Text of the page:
Every year there comes an awkward moment when I meet a student for the first time. It's not at induction, but at the final exam. I make a point of learning the names of all my students and I often know where they come from, so it's not a mistake. These students have presented themselves to be assessed for a module in which they did not take part.
Britain has been a pioneer in the development of distance-learning programmes leading to credible qualifications, but that's not the kind of teaching I have so far been involved in.
Speaking at the Labour Party conference a few years ago, former prime minister Gordon Brown said that Britain "has to be number one for standards in education. We have got to make sure that every young person's talent and potential is challenged and that we get the best out of people." But where British universities are keen to monitor all aspects of the teaching and assessment of students, those same institutions often shy away from enforcing the most elemental requirement: attendance.
A real issue for teachers in a now expanded higher education sector is: how do we get the best out of a young person who shows contempt for the learning process? Is the permissive impulse a real barrier to Britain becoming number one?
If one tries to explain the success of that other Scots-born Gordon (TV chef Gordon Ramsay), it comes down to more than just his signature profanity, it's his attitude to standards. His message is anti-permissive and when he's presented with poor work, he shouts: "Not good enough!" When registering at university, students are made aware of their learning obligations and that formal contact time is a compulsory part of the experience of being at university.
But there is a counter-argument that says, cynically, that higher education is simply a service and if students choose to pay for it, they can also choose not to profit from that service. Except that they do. A degree certificate from a British university does just that: it certifies that the holder has followed a course of study leading to a given qualification. If we misrepresent any part of the learning process, we're in trouble in the long term. In a permissive learning culture, it's not a great leap from purchasing tuition to purchasing a degree. A veteran colleague explains that driving lessons are also a service, but paying for them in no way buys you a driving licence. Standards for the road are linked to public safety and the public interest. It's a good and honest model.
Employability is, quite properly, an important part of the agenda for the higher education sector. Employers have to know if the actual standards of British universities match the often bullish statements they issue about their standards. In a recent and worrying pattern of behaviour, the most disaffected students miss the very first lecture of the term. I liken this to missing the first day at a new job and I ask students - all of them - to be aware of the message that their behaviour sends out about themselves.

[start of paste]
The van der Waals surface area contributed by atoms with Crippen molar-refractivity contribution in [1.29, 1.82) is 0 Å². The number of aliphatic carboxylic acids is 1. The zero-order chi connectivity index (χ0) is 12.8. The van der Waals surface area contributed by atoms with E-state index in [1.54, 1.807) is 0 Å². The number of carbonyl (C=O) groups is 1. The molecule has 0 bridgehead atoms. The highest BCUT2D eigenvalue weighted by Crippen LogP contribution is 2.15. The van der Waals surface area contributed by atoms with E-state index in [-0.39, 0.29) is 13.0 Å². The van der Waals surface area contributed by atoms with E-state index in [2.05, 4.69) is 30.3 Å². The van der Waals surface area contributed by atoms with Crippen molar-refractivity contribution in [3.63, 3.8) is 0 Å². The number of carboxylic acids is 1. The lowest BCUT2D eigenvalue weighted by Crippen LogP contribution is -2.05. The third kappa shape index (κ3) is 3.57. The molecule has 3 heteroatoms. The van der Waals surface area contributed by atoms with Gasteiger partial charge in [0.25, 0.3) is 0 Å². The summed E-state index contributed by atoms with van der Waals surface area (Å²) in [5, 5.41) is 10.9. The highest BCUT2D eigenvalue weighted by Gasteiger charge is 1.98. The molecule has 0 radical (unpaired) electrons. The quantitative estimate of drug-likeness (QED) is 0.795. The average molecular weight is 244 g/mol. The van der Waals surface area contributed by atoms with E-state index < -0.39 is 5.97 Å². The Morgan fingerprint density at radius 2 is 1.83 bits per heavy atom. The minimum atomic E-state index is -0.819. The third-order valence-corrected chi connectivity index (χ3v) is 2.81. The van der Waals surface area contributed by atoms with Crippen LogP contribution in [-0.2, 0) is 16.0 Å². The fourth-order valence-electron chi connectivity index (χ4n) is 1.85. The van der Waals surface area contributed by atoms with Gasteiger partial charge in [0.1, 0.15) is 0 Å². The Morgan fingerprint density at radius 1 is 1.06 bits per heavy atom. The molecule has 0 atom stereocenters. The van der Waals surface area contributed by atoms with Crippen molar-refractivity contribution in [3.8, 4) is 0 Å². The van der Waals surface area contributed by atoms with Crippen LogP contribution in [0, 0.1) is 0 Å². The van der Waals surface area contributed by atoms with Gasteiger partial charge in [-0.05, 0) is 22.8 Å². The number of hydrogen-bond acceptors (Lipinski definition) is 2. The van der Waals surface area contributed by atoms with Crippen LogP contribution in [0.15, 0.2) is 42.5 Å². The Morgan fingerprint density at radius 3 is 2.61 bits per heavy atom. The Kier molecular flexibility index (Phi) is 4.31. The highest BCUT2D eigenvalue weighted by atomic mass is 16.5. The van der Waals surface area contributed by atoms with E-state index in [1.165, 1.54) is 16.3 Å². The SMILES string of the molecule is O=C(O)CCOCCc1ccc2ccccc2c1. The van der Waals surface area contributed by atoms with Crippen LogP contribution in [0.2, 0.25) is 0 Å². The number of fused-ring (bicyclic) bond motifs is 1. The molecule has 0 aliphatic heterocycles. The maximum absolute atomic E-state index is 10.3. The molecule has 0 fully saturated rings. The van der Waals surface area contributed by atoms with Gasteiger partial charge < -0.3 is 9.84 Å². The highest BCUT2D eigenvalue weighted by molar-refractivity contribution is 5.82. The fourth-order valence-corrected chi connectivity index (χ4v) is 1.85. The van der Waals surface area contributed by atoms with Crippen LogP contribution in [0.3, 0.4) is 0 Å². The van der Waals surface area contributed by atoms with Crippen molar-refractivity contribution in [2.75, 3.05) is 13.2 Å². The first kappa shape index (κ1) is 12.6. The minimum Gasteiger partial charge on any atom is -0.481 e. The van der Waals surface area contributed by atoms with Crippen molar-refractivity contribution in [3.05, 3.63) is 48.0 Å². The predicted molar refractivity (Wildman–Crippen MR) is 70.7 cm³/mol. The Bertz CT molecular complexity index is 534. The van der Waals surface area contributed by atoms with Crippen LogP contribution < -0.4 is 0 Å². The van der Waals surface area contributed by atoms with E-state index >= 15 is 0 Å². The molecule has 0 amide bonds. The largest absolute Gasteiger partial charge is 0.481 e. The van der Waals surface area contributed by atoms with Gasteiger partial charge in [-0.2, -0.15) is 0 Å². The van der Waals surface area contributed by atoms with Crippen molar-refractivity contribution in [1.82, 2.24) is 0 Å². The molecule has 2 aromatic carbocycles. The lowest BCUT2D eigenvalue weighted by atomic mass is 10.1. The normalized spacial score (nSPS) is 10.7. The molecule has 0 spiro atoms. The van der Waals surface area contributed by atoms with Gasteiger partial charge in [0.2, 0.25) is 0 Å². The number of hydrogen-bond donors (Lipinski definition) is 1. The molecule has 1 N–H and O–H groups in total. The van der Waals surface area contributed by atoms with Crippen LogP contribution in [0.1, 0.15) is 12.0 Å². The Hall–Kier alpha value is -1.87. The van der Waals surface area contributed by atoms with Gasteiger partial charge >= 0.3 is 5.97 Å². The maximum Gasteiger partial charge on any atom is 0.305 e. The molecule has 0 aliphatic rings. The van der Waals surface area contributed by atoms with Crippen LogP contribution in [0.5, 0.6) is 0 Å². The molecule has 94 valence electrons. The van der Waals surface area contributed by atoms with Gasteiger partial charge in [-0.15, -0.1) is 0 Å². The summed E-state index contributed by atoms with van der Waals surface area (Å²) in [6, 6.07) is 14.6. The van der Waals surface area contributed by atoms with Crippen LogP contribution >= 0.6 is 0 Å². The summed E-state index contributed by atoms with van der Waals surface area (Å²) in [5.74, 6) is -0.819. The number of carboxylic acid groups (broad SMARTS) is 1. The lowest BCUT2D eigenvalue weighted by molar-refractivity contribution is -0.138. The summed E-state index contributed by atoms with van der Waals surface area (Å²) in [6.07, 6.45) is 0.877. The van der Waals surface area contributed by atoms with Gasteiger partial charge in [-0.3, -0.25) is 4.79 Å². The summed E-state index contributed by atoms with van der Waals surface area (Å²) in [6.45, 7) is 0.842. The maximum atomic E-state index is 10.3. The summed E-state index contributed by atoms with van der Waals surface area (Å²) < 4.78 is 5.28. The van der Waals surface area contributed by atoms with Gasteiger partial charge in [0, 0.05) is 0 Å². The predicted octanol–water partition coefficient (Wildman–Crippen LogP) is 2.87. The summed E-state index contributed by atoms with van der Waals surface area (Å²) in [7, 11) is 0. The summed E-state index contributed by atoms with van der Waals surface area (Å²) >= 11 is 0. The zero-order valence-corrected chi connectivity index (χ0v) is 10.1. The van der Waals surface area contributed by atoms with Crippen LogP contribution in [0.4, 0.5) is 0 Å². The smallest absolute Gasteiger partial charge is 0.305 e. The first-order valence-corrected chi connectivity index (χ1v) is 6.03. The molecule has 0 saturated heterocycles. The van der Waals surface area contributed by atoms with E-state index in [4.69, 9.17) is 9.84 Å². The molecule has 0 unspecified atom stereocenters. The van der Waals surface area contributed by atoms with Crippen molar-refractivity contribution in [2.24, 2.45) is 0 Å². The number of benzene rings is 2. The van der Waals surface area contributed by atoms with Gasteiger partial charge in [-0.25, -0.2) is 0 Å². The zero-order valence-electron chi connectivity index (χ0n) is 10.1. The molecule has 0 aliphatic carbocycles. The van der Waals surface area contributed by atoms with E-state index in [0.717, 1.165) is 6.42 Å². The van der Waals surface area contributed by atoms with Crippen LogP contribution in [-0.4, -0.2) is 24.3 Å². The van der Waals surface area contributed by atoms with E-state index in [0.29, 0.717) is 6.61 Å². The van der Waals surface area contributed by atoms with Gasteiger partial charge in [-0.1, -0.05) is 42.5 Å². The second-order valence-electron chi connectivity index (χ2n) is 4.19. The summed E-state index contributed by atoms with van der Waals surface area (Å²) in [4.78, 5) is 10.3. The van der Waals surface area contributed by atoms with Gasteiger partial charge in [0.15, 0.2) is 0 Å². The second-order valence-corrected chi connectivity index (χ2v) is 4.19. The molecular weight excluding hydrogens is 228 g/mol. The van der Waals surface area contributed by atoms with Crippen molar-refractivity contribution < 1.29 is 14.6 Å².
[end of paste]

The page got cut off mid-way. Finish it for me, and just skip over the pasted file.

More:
I served on an interview panel early in my career where the applicant, an experienced lecturer, said that three years at university can prepare a young person for the real world, or they can unprepare them. Degrees in the arts, sciences and humanities prepare the best students by showing them that our actions, like disregard for the environment, have consequences. Inaction also has consequences. This must be among the most valuable of all learning outcomes, and tutors spend their working lives developing material to communicate these values to students. It seems counter-intuitive to invest hundreds of hours preparing and delivering these lessons only to waive the requirement to attend them.
Allowing a student who is serially absent to pass without sanction to the assessment stage may be bureaucratically expedient, but it is pedagogically unsound. It is also professionally corrupting. But what if the higher education sector were to enforce attendance, and thus standards? Good students would surely thank us and poor students would hate us. And that we can live with.
The permissive impulse runs deep. But the link between standards, attendance and credibility should be obvious to us. And ultimately our concern should be whether a British degree represents a gold standard, or a meaningless one.